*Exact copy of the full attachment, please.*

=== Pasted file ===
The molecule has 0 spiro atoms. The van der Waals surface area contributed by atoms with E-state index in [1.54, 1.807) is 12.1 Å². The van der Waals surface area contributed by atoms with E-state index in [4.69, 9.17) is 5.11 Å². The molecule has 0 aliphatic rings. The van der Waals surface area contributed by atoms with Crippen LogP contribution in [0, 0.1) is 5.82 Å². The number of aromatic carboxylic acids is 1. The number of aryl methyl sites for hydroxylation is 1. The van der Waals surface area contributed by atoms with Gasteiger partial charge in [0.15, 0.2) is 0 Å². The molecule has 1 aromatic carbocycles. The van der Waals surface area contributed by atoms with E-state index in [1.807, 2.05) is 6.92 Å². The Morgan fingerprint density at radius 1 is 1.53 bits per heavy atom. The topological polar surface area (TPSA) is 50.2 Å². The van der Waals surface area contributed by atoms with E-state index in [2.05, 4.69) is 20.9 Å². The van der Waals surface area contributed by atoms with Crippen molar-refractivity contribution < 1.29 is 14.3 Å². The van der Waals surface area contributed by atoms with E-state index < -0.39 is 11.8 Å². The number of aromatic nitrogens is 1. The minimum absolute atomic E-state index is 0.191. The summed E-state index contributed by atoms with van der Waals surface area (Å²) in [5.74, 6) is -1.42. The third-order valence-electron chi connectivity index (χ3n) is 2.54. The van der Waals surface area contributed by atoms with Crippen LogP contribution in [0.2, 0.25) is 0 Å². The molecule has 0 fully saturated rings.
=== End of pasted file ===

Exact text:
The molecule has 0 spiro atoms. The van der Waals surface area contributed by atoms with E-state index in [1.54, 1.807) is 12.1 Å². The van der Waals surface area contributed by atoms with E-state index in [4.69, 9.17) is 5.11 Å². The molecule has 0 aliphatic rings. The van der Waals surface area contributed by atoms with Crippen LogP contribution in [0, 0.1) is 5.82 Å². The number of aromatic carboxylic acids is 1. The number of aryl methyl sites for hydroxylation is 1. The van der Waals surface area contributed by atoms with Gasteiger partial charge in [0.15, 0.2) is 0 Å². The molecule has 1 aromatic carbocycles. The van der Waals surface area contributed by atoms with E-state index in [1.807, 2.05) is 6.92 Å². The Morgan fingerprint density at radius 1 is 1.53 bits per heavy atom. The topological polar surface area (TPSA) is 50.2 Å². The van der Waals surface area contributed by atoms with E-state index in [2.05, 4.69) is 20.9 Å². The van der Waals surface area contributed by atoms with Crippen molar-refractivity contribution < 1.29 is 14.3 Å². The van der Waals surface area contributed by atoms with E-state index < -0.39 is 11.8 Å². The number of aromatic nitrogens is 1. The minimum absolute atomic E-state index is 0.191. The summed E-state index contributed by atoms with van der Waals surface area (Å²) in [5.74, 6) is -1.42. The third-order valence-electron chi connectivity index (χ3n) is 2.54. The van der Waals surface area contributed by atoms with Crippen LogP contribution in [0.2, 0.25) is 0 Å². The molecule has 0 fully saturated rings.